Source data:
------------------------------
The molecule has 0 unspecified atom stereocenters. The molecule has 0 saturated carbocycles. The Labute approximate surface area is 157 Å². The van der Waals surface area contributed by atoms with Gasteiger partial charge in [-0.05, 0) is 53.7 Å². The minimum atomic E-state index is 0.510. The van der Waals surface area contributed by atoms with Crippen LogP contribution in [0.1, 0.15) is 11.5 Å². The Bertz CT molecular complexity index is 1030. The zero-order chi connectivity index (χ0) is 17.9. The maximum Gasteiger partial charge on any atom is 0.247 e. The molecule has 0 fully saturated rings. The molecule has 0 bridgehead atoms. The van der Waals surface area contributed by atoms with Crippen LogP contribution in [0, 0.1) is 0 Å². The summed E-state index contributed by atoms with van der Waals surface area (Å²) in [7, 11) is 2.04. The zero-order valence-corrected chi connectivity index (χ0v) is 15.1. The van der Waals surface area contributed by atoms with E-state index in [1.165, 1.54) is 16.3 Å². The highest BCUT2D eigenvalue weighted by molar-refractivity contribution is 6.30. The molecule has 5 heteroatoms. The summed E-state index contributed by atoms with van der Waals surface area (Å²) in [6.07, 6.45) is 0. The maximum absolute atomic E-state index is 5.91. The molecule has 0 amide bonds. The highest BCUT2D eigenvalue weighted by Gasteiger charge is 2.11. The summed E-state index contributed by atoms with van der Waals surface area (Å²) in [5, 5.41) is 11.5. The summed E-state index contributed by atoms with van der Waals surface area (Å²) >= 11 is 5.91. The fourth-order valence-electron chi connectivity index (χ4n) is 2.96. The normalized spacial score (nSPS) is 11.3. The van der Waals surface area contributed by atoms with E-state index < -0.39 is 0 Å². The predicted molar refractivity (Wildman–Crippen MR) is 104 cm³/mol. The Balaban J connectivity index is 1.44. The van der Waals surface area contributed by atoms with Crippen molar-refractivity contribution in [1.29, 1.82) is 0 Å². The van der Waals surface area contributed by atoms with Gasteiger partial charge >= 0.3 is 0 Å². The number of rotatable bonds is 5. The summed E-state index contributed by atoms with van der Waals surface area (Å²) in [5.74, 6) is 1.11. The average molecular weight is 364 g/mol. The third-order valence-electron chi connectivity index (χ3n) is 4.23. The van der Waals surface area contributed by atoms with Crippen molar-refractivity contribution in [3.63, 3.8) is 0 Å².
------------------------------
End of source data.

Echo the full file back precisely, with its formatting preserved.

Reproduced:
The molecule has 0 unspecified atom stereocenters. The molecule has 0 saturated carbocycles. The Labute approximate surface area is 157 Å². The van der Waals surface area contributed by atoms with Gasteiger partial charge in [-0.05, 0) is 53.7 Å². The minimum atomic E-state index is 0.510. The van der Waals surface area contributed by atoms with Crippen LogP contribution in [0.1, 0.15) is 11.5 Å². The Bertz CT molecular complexity index is 1030. The zero-order chi connectivity index (χ0) is 17.9. The maximum Gasteiger partial charge on any atom is 0.247 e. The molecule has 0 fully saturated rings. The molecule has 0 bridgehead atoms. The van der Waals surface area contributed by atoms with Crippen LogP contribution in [0, 0.1) is 0 Å². The summed E-state index contributed by atoms with van der Waals surface area (Å²) in [7, 11) is 2.04. The zero-order valence-corrected chi connectivity index (χ0v) is 15.1. The van der Waals surface area contributed by atoms with E-state index in [1.165, 1.54) is 16.3 Å². The highest BCUT2D eigenvalue weighted by molar-refractivity contribution is 6.30. The molecule has 5 heteroatoms. The summed E-state index contributed by atoms with van der Waals surface area (Å²) in [6.07, 6.45) is 0. The maximum absolute atomic E-state index is 5.91. The molecule has 0 amide bonds. The highest BCUT2D eigenvalue weighted by Gasteiger charge is 2.11. The summed E-state index contributed by atoms with van der Waals surface area (Å²) in [5, 5.41) is 11.5. The summed E-state index contributed by atoms with van der Waals surface area (Å²) >= 11 is 5.91. The fourth-order valence-electron chi connectivity index (χ4n) is 2.96. The normalized spacial score (nSPS) is 11.3. The van der Waals surface area contributed by atoms with E-state index < -0.39 is 0 Å². The predicted molar refractivity (Wildman–Crippen MR) is 104 cm³/mol. The Balaban J connectivity index is 1.44. The van der Waals surface area contributed by atoms with Crippen molar-refractivity contribution in [1.29, 1.82) is 0 Å². The van der Waals surface area contributed by atoms with Gasteiger partial charge >= 0.3 is 0 Å². The number of rotatable bonds is 5. The summed E-state index contributed by atoms with van der Waals surface area (Å²) in [5.74, 6) is 1.11. The average molecular weight is 364 g/mol. The third-order valence-electron chi connectivity index (χ3n) is 4.23. The van der Waals surface area contributed by atoms with Crippen molar-refractivity contribution in [3.63, 3.8) is 0 Å².